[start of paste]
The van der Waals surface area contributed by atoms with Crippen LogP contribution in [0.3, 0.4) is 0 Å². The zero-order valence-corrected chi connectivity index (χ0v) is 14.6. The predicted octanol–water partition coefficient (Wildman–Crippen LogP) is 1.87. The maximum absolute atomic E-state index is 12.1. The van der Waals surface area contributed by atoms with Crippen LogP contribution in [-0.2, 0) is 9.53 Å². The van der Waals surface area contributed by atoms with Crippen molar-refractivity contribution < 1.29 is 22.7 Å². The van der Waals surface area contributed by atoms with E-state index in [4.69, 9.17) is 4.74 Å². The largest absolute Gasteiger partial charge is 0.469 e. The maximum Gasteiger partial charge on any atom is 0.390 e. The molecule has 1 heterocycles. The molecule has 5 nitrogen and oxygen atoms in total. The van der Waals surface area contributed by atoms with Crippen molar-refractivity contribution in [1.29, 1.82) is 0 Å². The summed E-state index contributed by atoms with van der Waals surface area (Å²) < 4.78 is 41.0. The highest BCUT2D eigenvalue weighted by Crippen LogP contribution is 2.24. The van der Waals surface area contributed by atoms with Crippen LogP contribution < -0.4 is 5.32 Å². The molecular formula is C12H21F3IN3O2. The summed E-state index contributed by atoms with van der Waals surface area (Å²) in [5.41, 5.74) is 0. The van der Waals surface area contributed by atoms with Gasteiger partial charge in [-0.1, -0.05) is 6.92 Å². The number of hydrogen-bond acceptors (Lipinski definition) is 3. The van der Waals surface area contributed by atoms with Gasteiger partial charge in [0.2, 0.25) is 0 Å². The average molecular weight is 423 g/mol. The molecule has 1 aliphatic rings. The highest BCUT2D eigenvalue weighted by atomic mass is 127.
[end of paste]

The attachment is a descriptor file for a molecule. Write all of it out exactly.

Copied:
The van der Waals surface area contributed by atoms with Crippen LogP contribution in [0.3, 0.4) is 0 Å². The zero-order valence-corrected chi connectivity index (χ0v) is 14.6. The predicted octanol–water partition coefficient (Wildman–Crippen LogP) is 1.87. The maximum absolute atomic E-state index is 12.1. The van der Waals surface area contributed by atoms with Crippen LogP contribution in [-0.2, 0) is 9.53 Å². The van der Waals surface area contributed by atoms with Crippen molar-refractivity contribution < 1.29 is 22.7 Å². The van der Waals surface area contributed by atoms with E-state index in [4.69, 9.17) is 4.74 Å². The largest absolute Gasteiger partial charge is 0.469 e. The maximum Gasteiger partial charge on any atom is 0.390 e. The molecule has 1 heterocycles. The molecule has 5 nitrogen and oxygen atoms in total. The van der Waals surface area contributed by atoms with Crippen molar-refractivity contribution in [1.29, 1.82) is 0 Å². The summed E-state index contributed by atoms with van der Waals surface area (Å²) < 4.78 is 41.0. The highest BCUT2D eigenvalue weighted by Crippen LogP contribution is 2.24. The van der Waals surface area contributed by atoms with Crippen LogP contribution < -0.4 is 5.32 Å². The molecular formula is C12H21F3IN3O2. The summed E-state index contributed by atoms with van der Waals surface area (Å²) in [5.41, 5.74) is 0. The van der Waals surface area contributed by atoms with Gasteiger partial charge in [-0.1, -0.05) is 6.92 Å². The number of hydrogen-bond acceptors (Lipinski definition) is 3. The van der Waals surface area contributed by atoms with Gasteiger partial charge in [0.2, 0.25) is 0 Å². The average molecular weight is 423 g/mol. The molecule has 1 aliphatic rings. The highest BCUT2D eigenvalue weighted by atomic mass is 127.